COLONEL BARLOW, CHAIRMAN OF STTEP, REFUTES CLAIMS BY ‘SOLDIER OF FORTUNE’ MAGAZINE THAT ‘MERCS’ PLAYED A ROLE IN THE RESCUE OF SAMBISA HOSTAGES

BEEGEAGLE’S BLOG
18 May, 2015

QUOTE

2015/05/18 at 5:09 am

“I note that the magazine “Soldier of Fortune” has now come out stating that STTEP played a role in rescuing the captives in Sambisa forest! What rubbish they can spew…

Indeed, most of the article is based on assumptions,conjecture, lies and disinformation – something the writer gets paid for.

Neither I nor STTEP have ever claimed anything other than our small role with 72 Mobile Force. Nor have we tried to intimate we were involved in any of the NA successes.”

https://beegeagle.wordpress.com/2015/05/14/south-african-mercenaries-and-nigeria-chairman-of-sttep-colonel-eeben-barlow-speaks-to-the-beegeagles-blog-community-on-on-pervasive-false-narratives/

END

About beegeagle

BEEG EAGLE -perspectives of an opinionated Nigerian male with a keen interest in Geopolitics, Defence and Strategic Studies
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121 Responses to COLONEL BARLOW, CHAIRMAN OF STTEP, REFUTES CLAIMS BY ‘SOLDIER OF FORTUNE’ MAGAZINE THAT ‘MERCS’ PLAYED A ROLE IN THE RESCUE OF SAMBISA HOSTAGES

  1. rka says:

    And so it carries on. There is a determined drive by certain interests to keep this narrative going.

    • igbi says:

      In my opinion the reason western media and its associates keep raining propaganda against our army is because america and its allies are unable to match Nigeria’s success. Take it or leave it, the americans are now trying to copy Nigerian military tactics in iraq. And while they are trying to learn from our military, their propaganda is trying to destroy the image of our military in order to hide the fact that supposed “great america” is outmatched by Nigeria. In 6 weeks Nigeria has done what usa generals stated that it would take us forces at least 2 years to do in iraq.

      • Akin Oges says:

        Clever observation Oga Igbi. How you dey na?

      • rka says:

        Oga Igbi, it wouldn’t surprise me.

      • Roscoe says:

        Debunking one conspiracy (STTEP helping in Sambisa) is sufficient. Dont come and add your own conspiracy of AMERIKA using propaganda on us because we are successful. And no, we dont take it or leave it… That’s a nonsense statement. Also, Iraq is not NE Nigeria, do we have a Sectarian conflict between Shias and Sunni here supported by middle eastern powers? Sapere Aude.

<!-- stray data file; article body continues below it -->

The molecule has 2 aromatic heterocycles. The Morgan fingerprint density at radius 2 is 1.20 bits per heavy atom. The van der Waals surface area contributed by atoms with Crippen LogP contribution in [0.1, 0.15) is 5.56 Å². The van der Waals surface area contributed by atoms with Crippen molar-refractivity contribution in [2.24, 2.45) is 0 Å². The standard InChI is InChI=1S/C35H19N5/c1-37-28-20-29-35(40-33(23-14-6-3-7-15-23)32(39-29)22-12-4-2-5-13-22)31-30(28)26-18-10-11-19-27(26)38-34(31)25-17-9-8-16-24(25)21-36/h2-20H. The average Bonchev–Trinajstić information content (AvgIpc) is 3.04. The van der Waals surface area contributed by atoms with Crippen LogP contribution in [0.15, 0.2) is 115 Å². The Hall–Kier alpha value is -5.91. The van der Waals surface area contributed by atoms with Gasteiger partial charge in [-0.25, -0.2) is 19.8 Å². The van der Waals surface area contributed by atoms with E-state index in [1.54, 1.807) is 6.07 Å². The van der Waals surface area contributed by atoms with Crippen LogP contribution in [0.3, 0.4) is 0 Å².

American war doctrine is different from ours, just like its different from the French and it different from the British, based on their doctrine they project and plan differently.

      • igbi says:

        Oga Oges, I am fine how are you sir, take care.

      • igbi says:

        @roscotti, I am not here to join issues with you and your dogma. I have better things to do, and please @roscottu feel free to ignore me. I am not going to have a long debate with someone whose only aim is to contradict me.

      • igbi says:

        I hear the american alliance has just experienced an other shameful outing in iraq.

    • Colloid says:

      Am getting tired of all these propagandas against the NM. These “people” are relentless in their aim to smear,degrade and ridicule the Nigerian Military but we must be “relentless” also to outsmart, out-do, out-perform and outstand them. We mustn’t give-in to their evil agendas.

      As they spew their rubbish, we MUST counter their rubbish. This is a battle of tit-for-tat. Let them bring it on, we must bring on our counter offensive with FACTS and PROOFS.

      These people wont give up easily on Nigeria, WE MUST ESCORT AND FOLLOW THEM TO THE GATE OF HELL. It’s said that a good defense is a good offense. We must not get tired of countering their bad narratives.

      #GodBlessNigeria
      #VictoryAloneBelongToGod

  2. Are James says:

    I have come to the conclusion that American war management practice, let me not mis-use the term ‘doctrine’ is extremely foolish and wasteful. They continue to take canons to a knife fight and continue to wonder why brute force, brand new gear and dazzling technology does not always work Hawaiians ”inferior natives”.
    I’ve never seen a people more disposed to lead with technology first and then hurriedly design strategy and tactic around it later than the Americans. They also under estimate every enemy and take the dumbest risks. I am not surprised they would feel some jealousy especially about Liberia, Sierra Leone and the progress against Boko Haram.